Initially, Lemonade offered renters and homeowners insurance. But the company has since expanded into auto, pet health and term life.
In its first quarter of 2022, its aggregate annualized premiums soared by 66% year-over-year to $419.0 million, while the customer base and premium per customer jumped by 37% and 22%, respectively. Lemonade now has roughly $1.0 billion in cash in the bank.
The market opportunity for Lemonade is enormous. Consider that total premiums for property, casualty and life insurance are about $5 trillion across the globe. Eating into that market over time – primarily by attracting younger consumers – would likely make LMND one of the best AI stocks you can buy.
"We believe as a leader in the digitization of insurance, Lemonade can leverage deep data capabilities and easy-to-use customer-facing applications to capture Millennial and Generation Z first-time insurance purchasers," say Oppenheimer analysts (Outperform, equivalent of Buy). "As customers age, and their insurance needs grow, we see them cohorting with Lemonade following recent expansion from monoline business offering, with early results enticing."
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In 2012, Dave Girouard left Alphabet (GOOGL) and cofounded Upstart Holdings (UPST, $36.05). His idea was to create an online platform to allow investments in people in exchange for future earnings … but the idea failed to catch on.
With cash dwindling, Girouard pivoted the company to become a regular lender, with one major differentiator: Girouard built a top-notch AI team that created algorithms to improve loan underwriting. The goal was to replace the FICO model, which for Girouard meant using diverse sets of data that go well beyond a person's payout history. This allows Upstart to issue loans at lower rates and reduced risk levels.
Despite initial skepticism, Upstart grew at a rapid clip. A critical part of the business model included partnering with financial institutions to handle their loan processing.
Revenues have soared from $51.2 million in 2017 to $801 million in 2021. During the first quarter of 2022, revenues shot up 156% year-over-year to $310 million. And unlike many younger AI companies, Upstart is soundly profitable. The company reported GAAP (generally accepted accounting principles) net income that more than tripled to $32.7 million.
This AI stock does have one major headwind to consider in that Upstart and the Consumer Financial Protection Bureau (CFPB) mutually terminated the company's no-action letter, which "[immunized] the lender from being charged with fair lending law violations with respect to its underwriting algorithm," according to the CFPB.
Still, a 75% plunge in shares as the market soured on more speculative names has made UPST more attractive from a valuation basis. And roughly $760 million in cash should help the company weather short-term economic uncertainty.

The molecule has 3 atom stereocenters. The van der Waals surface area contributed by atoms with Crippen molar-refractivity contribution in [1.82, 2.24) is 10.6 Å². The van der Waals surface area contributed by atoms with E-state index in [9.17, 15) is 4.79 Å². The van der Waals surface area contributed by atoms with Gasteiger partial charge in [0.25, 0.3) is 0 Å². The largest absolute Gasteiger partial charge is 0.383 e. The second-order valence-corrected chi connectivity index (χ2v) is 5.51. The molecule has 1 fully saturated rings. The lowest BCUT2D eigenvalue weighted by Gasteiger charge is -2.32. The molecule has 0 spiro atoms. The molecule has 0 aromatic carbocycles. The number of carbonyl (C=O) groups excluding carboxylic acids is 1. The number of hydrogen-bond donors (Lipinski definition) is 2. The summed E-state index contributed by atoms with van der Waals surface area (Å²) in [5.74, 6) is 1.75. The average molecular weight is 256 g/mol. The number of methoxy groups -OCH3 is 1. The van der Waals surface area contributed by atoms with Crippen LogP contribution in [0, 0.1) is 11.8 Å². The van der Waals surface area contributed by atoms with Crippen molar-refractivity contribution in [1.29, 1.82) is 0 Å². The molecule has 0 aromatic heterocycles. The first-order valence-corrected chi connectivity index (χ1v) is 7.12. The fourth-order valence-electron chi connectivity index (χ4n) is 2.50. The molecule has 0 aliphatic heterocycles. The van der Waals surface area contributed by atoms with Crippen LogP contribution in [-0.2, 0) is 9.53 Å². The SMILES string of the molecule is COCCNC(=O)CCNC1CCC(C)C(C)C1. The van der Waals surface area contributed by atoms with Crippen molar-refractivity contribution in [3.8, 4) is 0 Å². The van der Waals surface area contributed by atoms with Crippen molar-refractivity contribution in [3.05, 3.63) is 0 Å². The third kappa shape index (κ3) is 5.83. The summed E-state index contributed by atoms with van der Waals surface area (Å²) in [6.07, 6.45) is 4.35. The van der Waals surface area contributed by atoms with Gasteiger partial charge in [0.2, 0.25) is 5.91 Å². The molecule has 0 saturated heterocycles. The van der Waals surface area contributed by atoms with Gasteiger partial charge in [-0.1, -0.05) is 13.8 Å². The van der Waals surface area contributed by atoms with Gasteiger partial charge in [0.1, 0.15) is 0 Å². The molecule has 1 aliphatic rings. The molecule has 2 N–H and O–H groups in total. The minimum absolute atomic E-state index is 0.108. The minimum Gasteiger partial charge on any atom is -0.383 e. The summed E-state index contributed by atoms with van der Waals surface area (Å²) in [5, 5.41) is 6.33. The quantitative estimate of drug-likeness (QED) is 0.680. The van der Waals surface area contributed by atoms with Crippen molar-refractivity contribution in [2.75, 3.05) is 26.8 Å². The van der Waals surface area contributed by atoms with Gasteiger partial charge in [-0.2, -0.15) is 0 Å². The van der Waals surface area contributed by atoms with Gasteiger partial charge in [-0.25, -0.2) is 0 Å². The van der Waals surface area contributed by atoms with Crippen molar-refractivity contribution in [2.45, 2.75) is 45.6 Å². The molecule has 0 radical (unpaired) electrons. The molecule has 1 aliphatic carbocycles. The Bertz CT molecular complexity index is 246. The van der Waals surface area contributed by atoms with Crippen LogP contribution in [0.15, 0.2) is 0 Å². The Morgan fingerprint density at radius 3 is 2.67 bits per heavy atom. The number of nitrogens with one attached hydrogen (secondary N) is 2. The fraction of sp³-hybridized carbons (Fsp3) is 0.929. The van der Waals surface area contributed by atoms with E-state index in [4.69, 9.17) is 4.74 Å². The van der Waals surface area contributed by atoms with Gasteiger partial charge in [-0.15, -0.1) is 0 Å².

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Palantir Technologies (PLTR, $9.01), launched in 2003, is a pioneer of the commercial AI market. The company originally built sophisticated systems for the U.S. government that helped track terrorists and other enemies in Afghanistan and Iraq. While not confirmed, several media reports indicated that Palantir's technology was crucial in finding Osama bin Laden.
The government business continues to be a strong source of growth, but Palantir has retooled its AI platform for the private sector, serving industries including manufacturing, healthcare and energy.
PLTR continues to grow like a weed. During the first quarter of 2022, revenues were up 31% YoY to $446 million, led by a 54% surge in commercial sales (vs. 16% growth for government revs). Moreover, the company has $2.3 billion in the bank and generated $30 million in adjusted free cash flow (FCF, the money left over after a company has paid expenses, interest, tax and long-term investments to grow its business).
BofA Securities sees more growth ahead.
"Palantir's dominant position in the AI-powered software market, differentiated end-to-end & highly secure solutions and first mover advantages should support more than 30% annual revenue expansion and improving profits in the midterm," says a team of BofA analysts, who rate the stock at Buy with a $13 price target. (That implies 44% upside over the next 12 months.)
Among the potential growth drivers is Apollo – Palantir's new AI product. "Apollo is among the few software-as-a-service (SaaS) offerings that are cleared for IL-5 high sensitivity controlled unclassified information (CUI), mission-critical information and National Security Systems by the DoD," BofA says.